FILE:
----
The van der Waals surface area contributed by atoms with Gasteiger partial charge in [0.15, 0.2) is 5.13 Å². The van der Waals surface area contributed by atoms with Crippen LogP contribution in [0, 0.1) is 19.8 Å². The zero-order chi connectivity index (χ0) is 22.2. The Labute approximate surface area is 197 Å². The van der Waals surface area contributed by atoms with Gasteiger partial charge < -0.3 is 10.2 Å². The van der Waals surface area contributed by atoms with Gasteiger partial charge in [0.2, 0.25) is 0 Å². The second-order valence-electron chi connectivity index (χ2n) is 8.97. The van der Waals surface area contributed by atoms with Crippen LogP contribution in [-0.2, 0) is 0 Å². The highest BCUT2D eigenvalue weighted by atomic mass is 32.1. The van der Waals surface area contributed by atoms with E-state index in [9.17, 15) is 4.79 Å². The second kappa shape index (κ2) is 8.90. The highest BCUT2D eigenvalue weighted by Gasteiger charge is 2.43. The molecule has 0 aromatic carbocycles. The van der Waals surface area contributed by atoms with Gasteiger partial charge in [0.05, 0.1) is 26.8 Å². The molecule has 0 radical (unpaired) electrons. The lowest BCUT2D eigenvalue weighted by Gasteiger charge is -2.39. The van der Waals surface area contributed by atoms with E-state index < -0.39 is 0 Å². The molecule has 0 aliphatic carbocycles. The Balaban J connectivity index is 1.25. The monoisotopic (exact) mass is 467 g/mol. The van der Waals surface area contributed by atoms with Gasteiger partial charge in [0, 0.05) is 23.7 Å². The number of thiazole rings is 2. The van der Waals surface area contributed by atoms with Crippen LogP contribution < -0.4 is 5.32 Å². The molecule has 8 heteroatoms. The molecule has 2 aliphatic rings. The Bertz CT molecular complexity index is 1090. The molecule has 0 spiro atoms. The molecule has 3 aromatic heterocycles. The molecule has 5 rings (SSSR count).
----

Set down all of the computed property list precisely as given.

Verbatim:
The van der Waals surface area contributed by atoms with Gasteiger partial charge in [0.15, 0.2) is 5.13 Å². The van der Waals surface area contributed by atoms with Crippen LogP contribution in [0, 0.1) is 19.8 Å². The zero-order chi connectivity index (χ0) is 22.2. The Labute approximate surface area is 197 Å². The van der Waals surface area contributed by atoms with Gasteiger partial charge < -0.3 is 10.2 Å². The van der Waals surface area contributed by atoms with Gasteiger partial charge in [0.2, 0.25) is 0 Å². The second-order valence-electron chi connectivity index (χ2n) is 8.97. The van der Waals surface area contributed by atoms with Crippen LogP contribution in [-0.2, 0) is 0 Å². The highest BCUT2D eigenvalue weighted by atomic mass is 32.1. The van der Waals surface area contributed by atoms with E-state index in [9.17, 15) is 4.79 Å². The second kappa shape index (κ2) is 8.90. The highest BCUT2D eigenvalue weighted by Gasteiger charge is 2.43. The molecule has 0 aromatic carbocycles. The van der Waals surface area contributed by atoms with Gasteiger partial charge in [0.05, 0.1) is 26.8 Å². The molecule has 0 radical (unpaired) electrons. The lowest BCUT2D eigenvalue weighted by Gasteiger charge is -2.39. The van der Waals surface area contributed by atoms with E-state index < -0.39 is 0 Å². The molecule has 0 aliphatic carbocycles. The Balaban J connectivity index is 1.25. The monoisotopic (exact) mass is 467 g/mol. The van der Waals surface area contributed by atoms with Gasteiger partial charge in [0, 0.05) is 23.7 Å². The number of thiazole rings is 2. The van der Waals surface area contributed by atoms with Crippen LogP contribution < -0.4 is 5.32 Å². The molecule has 8 heteroatoms. The molecule has 2 aliphatic rings. The Bertz CT molecular complexity index is 1090. The molecule has 0 spiro atoms. The molecule has 3 aromatic heterocycles. The molecule has 5 rings (SSSR count).